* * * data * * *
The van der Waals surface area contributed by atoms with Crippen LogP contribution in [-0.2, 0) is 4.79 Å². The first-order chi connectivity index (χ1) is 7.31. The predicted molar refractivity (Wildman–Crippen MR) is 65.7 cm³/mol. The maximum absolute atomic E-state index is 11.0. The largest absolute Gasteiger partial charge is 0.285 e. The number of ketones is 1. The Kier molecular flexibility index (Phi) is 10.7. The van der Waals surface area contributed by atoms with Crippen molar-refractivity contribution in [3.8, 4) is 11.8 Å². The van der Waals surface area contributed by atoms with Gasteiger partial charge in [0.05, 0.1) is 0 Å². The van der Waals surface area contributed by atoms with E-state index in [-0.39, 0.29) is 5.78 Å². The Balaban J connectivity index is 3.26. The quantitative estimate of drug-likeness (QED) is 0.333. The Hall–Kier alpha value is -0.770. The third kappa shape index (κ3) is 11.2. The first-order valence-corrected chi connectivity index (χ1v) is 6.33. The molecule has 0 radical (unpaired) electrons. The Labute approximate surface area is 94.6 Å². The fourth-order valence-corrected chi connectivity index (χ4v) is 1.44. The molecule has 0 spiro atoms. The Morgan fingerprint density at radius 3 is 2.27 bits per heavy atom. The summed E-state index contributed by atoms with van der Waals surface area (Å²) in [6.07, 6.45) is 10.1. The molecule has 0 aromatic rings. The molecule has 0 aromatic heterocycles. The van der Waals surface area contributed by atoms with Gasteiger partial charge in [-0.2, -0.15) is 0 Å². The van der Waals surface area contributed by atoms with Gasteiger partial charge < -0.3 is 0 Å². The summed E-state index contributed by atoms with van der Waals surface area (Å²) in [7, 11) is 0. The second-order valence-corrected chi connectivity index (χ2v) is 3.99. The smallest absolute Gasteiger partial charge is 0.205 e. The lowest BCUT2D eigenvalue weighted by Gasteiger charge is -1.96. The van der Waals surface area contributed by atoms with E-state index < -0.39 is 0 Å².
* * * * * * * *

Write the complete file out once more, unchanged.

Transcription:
The van der Waals surface area contributed by atoms with Crippen LogP contribution in [-0.2, 0) is 4.79 Å². The first-order chi connectivity index (χ1) is 7.31. The predicted molar refractivity (Wildman–Crippen MR) is 65.7 cm³/mol. The maximum absolute atomic E-state index is 11.0. The largest absolute Gasteiger partial charge is 0.285 e. The number of ketones is 1. The Kier molecular flexibility index (Phi) is 10.7. The van der Waals surface area contributed by atoms with Crippen molar-refractivity contribution in [3.8, 4) is 11.8 Å². The van der Waals surface area contributed by atoms with Gasteiger partial charge in [0.05, 0.1) is 0 Å². The van der Waals surface area contributed by atoms with E-state index in [-0.39, 0.29) is 5.78 Å². The Balaban J connectivity index is 3.26. The quantitative estimate of drug-likeness (QED) is 0.333. The Hall–Kier alpha value is -0.770. The third kappa shape index (κ3) is 11.2. The first-order valence-corrected chi connectivity index (χ1v) is 6.33. The molecule has 0 radical (unpaired) electrons. The Labute approximate surface area is 94.6 Å². The fourth-order valence-corrected chi connectivity index (χ4v) is 1.44. The molecule has 0 spiro atoms. The Morgan fingerprint density at radius 3 is 2.27 bits per heavy atom. The summed E-state index contributed by atoms with van der Waals surface area (Å²) in [6.07, 6.45) is 10.1. The molecule has 0 aromatic rings. The molecule has 0 aromatic heterocycles. The van der Waals surface area contributed by atoms with Gasteiger partial charge in [-0.2, -0.15) is 0 Å². The van der Waals surface area contributed by atoms with Gasteiger partial charge < -0.3 is 0 Å². The summed E-state index contributed by atoms with van der Waals surface area (Å²) in [7, 11) is 0. The second-order valence-corrected chi connectivity index (χ2v) is 3.99. The smallest absolute Gasteiger partial charge is 0.205 e. The lowest BCUT2D eigenvalue weighted by Gasteiger charge is -1.96. The van der Waals surface area contributed by atoms with E-state index < -0.39 is 0 Å².